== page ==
Then he shut the door, and went into the chamber where his wife was. “Lady,” said he, “art thou sleeping?”

“No, lord,” said she, “I was asleep, but as thou camest in I did awake.”

“Behold, here is a boy for thee if thou wilt,” said he, “since thou hast never had one.”

“My lord,” said she, “what adventure is this?”

“It was thus…,” said Teirnyon; and he told her how it all befell.

“Verily, lord,” said she, “what sort of garments are there upon the boy?”

“A mantle of satin,” said he.

“He is then a boy of gentle lineage,” she replied. “My lord,” she said, “if thou wilt, I shall have great diversion and mirth. I will call my women unto me, and tell them that I have been pregnant.”

“I will readily grant thee to do this,” he answered. And thus did they, and they caused the boy to be baptized, and the ceremony was performed there; and the name which they gave unto him was Gwri Wallt Euryn (GOUR-wee WALT IRE-in), because what hair was upon his head was as yellow as gold. And they had the boy nursed in the Court until he was a year old. And before the year was over he could walk stoutly. And he was larger than a boy of three years old, even one of great growth and size. And the boy was nursed the second year, and then he was as large as a child six years old. And before the end of the fourth year, he would bribe the grooms to allow him to take the horses to water.

“My lord,” said his wife unto Teirnyon, “where is the colt which thou didst save on the night that thou didst find the boy?”

“I have commanded the grooms of the horses,” said he, “that they take care of him.” “Would it not be well, lord,” said she, “if thou wert to cause him to be broken in, and given to the boy, seeing that on the same night that thou didst find the boy, the colt was foaled and thou didst save him?”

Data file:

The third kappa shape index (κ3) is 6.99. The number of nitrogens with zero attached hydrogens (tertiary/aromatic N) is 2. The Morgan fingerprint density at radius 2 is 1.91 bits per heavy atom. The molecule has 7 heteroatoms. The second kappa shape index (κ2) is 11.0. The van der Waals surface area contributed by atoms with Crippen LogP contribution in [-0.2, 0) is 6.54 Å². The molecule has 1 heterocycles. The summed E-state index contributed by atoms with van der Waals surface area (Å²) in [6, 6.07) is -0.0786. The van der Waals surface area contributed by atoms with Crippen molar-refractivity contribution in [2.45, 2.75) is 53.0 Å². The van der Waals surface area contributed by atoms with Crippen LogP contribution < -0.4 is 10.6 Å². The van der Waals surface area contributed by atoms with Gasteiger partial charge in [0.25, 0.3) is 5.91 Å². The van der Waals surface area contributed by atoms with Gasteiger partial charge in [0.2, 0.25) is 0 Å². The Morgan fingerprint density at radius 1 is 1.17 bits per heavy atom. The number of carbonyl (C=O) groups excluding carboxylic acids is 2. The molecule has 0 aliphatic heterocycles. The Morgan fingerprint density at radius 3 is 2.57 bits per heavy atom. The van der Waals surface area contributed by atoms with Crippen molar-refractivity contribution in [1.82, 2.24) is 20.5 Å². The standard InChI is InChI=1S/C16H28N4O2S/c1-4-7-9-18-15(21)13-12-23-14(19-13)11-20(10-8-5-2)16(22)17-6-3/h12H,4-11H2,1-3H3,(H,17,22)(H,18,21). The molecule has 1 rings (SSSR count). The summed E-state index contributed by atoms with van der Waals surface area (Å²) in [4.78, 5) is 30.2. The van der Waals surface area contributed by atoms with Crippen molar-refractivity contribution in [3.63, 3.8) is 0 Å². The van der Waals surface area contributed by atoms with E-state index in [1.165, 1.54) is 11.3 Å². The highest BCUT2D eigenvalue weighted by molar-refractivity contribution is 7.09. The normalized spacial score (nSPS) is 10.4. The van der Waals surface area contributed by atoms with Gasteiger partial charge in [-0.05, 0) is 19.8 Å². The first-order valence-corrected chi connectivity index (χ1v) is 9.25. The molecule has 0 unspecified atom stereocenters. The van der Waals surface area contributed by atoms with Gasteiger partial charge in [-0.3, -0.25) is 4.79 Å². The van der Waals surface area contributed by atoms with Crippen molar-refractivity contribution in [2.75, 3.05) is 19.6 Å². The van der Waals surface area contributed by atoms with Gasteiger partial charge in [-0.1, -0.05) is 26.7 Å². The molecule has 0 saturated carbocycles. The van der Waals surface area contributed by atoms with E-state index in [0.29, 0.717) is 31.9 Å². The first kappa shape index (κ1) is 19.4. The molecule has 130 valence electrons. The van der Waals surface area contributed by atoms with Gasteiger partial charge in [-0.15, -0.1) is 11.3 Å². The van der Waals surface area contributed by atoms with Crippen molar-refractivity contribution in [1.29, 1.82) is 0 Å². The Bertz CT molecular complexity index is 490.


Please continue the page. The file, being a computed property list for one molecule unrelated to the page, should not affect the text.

“I will not oppose thee in this matter,” said Teirnyon. “I will allow thee to give him the colt.”

“Lord,” said she, “may Heaven reward thee; I will give it him.” So the horse was given to the boy. Then she went to the grooms and those who tended the horses, and commanded them to be careful of the horse, so that he might be broken in by the time that the boy could ride him.

And while these things were going forward, they heard tidings of Rhiannon and her punishment. And Teirnyon Twryv Vliant, by reason of the pity that he felt on hearing this story of Rhiannon and her punishment, inquired closely concerning it, until he had heard from many of those who came to his court.

Then did Teirnyon, often lamenting the sad history, ponder within himself, and he looked steadfastly on the boy, and as he looked upon him, it seemed to him that he had never beheld so great a likeness between father and son, as between the boy and Pwyll the Chief of Annwvyn. Now the semblance of Pwyll was well known to him, for he had of yore been one of his followers.